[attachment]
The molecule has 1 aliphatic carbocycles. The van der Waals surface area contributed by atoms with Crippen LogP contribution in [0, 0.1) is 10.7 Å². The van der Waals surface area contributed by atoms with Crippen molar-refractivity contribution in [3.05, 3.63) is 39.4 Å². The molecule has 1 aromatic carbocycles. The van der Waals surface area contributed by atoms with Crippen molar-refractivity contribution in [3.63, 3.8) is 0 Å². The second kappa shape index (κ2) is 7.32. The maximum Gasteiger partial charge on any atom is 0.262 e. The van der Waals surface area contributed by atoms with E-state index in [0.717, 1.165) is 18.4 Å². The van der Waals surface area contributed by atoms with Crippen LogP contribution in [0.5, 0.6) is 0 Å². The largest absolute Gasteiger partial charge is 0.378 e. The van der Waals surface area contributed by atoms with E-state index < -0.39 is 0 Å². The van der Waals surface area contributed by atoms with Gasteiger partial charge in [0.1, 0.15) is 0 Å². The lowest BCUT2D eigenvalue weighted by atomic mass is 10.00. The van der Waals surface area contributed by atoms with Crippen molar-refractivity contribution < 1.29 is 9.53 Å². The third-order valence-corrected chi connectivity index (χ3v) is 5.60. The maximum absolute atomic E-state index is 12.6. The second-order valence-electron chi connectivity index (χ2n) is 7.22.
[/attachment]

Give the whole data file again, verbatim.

The molecule has 1 aliphatic carbocycles. The van der Waals surface area contributed by atoms with Crippen LogP contribution in [0, 0.1) is 10.7 Å². The van der Waals surface area contributed by atoms with Crippen molar-refractivity contribution in [3.05, 3.63) is 39.4 Å². The molecule has 1 aromatic carbocycles. The van der Waals surface area contributed by atoms with Crippen molar-refractivity contribution in [3.63, 3.8) is 0 Å². The second kappa shape index (κ2) is 7.32. The maximum Gasteiger partial charge on any atom is 0.262 e. The van der Waals surface area contributed by atoms with E-state index in [0.717, 1.165) is 18.4 Å². The van der Waals surface area contributed by atoms with Crippen LogP contribution in [0.5, 0.6) is 0 Å². The largest absolute Gasteiger partial charge is 0.378 e. The van der Waals surface area contributed by atoms with E-state index < -0.39 is 0 Å². The van der Waals surface area contributed by atoms with Gasteiger partial charge in [0.1, 0.15) is 0 Å². The lowest BCUT2D eigenvalue weighted by atomic mass is 10.00. The van der Waals surface area contributed by atoms with Crippen molar-refractivity contribution < 1.29 is 9.53 Å². The third-order valence-corrected chi connectivity index (χ3v) is 5.60. The maximum absolute atomic E-state index is 12.6. The second-order valence-electron chi connectivity index (χ2n) is 7.22.